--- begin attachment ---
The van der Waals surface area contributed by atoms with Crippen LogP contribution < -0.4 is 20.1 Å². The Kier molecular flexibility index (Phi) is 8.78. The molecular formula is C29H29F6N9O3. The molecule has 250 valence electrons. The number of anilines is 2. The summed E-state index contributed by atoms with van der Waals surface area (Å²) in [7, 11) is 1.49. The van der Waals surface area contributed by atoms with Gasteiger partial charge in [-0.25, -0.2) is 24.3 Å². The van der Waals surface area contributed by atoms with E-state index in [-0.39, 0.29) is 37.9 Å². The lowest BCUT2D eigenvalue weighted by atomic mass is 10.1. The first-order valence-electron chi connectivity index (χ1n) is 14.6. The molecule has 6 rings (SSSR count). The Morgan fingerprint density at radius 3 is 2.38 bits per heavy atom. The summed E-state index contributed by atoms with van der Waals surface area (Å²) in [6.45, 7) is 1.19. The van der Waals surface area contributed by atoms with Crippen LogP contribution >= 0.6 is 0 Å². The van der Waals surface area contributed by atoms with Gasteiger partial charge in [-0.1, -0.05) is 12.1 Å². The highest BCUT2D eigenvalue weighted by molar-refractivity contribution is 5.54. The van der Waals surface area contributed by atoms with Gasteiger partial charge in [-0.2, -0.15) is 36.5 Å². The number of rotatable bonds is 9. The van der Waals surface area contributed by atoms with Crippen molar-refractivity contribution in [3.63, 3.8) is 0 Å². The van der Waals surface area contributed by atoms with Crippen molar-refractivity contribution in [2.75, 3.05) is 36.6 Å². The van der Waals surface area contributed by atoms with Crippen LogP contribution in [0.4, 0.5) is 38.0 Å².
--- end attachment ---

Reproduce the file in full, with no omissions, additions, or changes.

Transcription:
The van der Waals surface area contributed by atoms with Crippen LogP contribution < -0.4 is 20.1 Å². The Kier molecular flexibility index (Phi) is 8.78. The molecular formula is C29H29F6N9O3. The molecule has 250 valence electrons. The number of anilines is 2. The summed E-state index contributed by atoms with van der Waals surface area (Å²) in [7, 11) is 1.49. The van der Waals surface area contributed by atoms with Gasteiger partial charge in [-0.25, -0.2) is 24.3 Å². The van der Waals surface area contributed by atoms with E-state index in [-0.39, 0.29) is 37.9 Å². The lowest BCUT2D eigenvalue weighted by atomic mass is 10.1. The first-order valence-electron chi connectivity index (χ1n) is 14.6. The molecule has 6 rings (SSSR count). The Morgan fingerprint density at radius 3 is 2.38 bits per heavy atom. The summed E-state index contributed by atoms with van der Waals surface area (Å²) in [6.45, 7) is 1.19. The van der Waals surface area contributed by atoms with Crippen LogP contribution >= 0.6 is 0 Å². The van der Waals surface area contributed by atoms with Gasteiger partial charge in [-0.1, -0.05) is 12.1 Å². The highest BCUT2D eigenvalue weighted by molar-refractivity contribution is 5.54. The van der Waals surface area contributed by atoms with Gasteiger partial charge in [-0.2, -0.15) is 36.5 Å². The number of rotatable bonds is 9. The van der Waals surface area contributed by atoms with Crippen molar-refractivity contribution in [3.63, 3.8) is 0 Å². The van der Waals surface area contributed by atoms with Crippen molar-refractivity contribution in [2.75, 3.05) is 36.6 Å². The van der Waals surface area contributed by atoms with Crippen LogP contribution in [0.4, 0.5) is 38.0 Å².